Like any eyewear, you’ll want to treat them well, so they continue to perform and have a long life. Most have an anti-fog coating (or tech like double lenses) to keep your vision clear, but you may need to treat the lenses to maintain this. The manufacturers will have info on compatible solutions, so check the packaging or online to avoid wrecking your lens.
Similarly, scratching your lenses is a sure-fire way to ruin your view of the mountain. Don’t go pawing at them with greasy, gritty gloved fingers. Instead, use a clean microfibre cloth. You’ll usually get one with the goggles, and some even double up as a protective bag. A top tip is to keep a cloth in your salopettes pocket just if you need to use it.
Tips to avoid for longer lens life are:
To help prevent fogging, try these tips:
You can clean your outside lens with the bag the goggles come in or with a specific google cleaning cloth/wipe. It would be best to avoid cleaning the goggles' inside lens as they come with an anti-fog solution, and cleaning this side will stop the anti-fog from working.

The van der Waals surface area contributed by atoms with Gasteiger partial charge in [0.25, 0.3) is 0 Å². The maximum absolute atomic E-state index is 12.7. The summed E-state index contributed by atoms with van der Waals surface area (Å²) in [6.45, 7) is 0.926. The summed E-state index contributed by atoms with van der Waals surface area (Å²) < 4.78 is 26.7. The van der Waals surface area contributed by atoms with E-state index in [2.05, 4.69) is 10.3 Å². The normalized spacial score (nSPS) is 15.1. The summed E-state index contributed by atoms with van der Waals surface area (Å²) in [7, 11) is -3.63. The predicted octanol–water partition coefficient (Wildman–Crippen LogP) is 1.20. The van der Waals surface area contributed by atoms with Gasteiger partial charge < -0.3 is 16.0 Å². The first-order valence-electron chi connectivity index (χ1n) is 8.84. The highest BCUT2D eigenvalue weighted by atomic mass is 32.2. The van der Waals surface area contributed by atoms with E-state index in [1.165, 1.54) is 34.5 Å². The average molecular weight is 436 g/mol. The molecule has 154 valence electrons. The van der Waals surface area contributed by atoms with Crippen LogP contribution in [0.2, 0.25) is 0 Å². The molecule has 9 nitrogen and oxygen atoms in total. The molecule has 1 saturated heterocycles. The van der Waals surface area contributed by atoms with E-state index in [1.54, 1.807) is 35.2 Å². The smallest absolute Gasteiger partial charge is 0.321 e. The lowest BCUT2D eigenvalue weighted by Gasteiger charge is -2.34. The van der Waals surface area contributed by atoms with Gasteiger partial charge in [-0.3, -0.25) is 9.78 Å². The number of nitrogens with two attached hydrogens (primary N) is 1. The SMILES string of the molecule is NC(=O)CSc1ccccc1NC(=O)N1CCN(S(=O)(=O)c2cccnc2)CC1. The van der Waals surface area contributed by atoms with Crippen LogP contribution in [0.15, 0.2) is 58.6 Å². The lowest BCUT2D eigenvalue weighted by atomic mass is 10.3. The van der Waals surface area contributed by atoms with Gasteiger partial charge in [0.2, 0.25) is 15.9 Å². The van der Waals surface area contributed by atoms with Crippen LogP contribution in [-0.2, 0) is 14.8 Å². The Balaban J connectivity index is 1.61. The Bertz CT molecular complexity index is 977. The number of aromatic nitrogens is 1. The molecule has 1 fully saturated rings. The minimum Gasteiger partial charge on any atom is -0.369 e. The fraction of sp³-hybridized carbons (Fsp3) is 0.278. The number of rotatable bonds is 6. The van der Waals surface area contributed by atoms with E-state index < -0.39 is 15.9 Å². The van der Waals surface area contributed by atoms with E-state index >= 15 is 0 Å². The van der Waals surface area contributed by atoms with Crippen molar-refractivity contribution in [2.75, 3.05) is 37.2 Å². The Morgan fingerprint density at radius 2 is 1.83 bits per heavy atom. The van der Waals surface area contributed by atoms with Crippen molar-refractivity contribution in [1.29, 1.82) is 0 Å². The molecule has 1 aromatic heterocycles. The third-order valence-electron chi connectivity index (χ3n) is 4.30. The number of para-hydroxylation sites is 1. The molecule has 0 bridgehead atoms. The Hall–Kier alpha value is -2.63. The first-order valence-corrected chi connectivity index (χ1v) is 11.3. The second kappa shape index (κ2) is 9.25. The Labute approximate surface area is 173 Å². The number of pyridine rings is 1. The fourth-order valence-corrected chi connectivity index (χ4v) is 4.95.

Most ski goggles come with an anti-fog solution on the inside of the lens. However, they sometimes can still get foggy. The best way is to make sure you don't breathe on the inside of your lens as this will trap condensation. Make sure the vents on your goggles aren't covered, and air can flow through. If it's wet or snowy, you may need to stop and dry out your goggles.
The type of weather conditions affects what colour lens you should be skiing with. For low light, the best colour lens is lighter colours like yellow or orange. For bright days you want a darker coloured lens like black/dark grey. If you ski a lot, you may want two pairs of goggles or goggles with interchangeable lenses for both types of light conditions.
The technology in ski and snowboard lenses are the same. However, it's worth checking your goggles fit with your helmet, so you are protected correctly and don't look funny.
It depends on the conditions. There are different types of lenses which are more suited to low light or bright light. If you don’t want to be swapping out lenses throughout the day, then there are all-weather goggles which can handle all types of light but not as well lenses specifically designed for a certain type of light.
You can get ski goggles from many places – if you’re looking to get them cheap, you can get some great deals from Decathalon and small online UK brands. Ski resorts have many shops that will sell ski goggles once you’re there but if you want to get it sorted before you go then Snow & Rock and Elis Brigham have a great selection.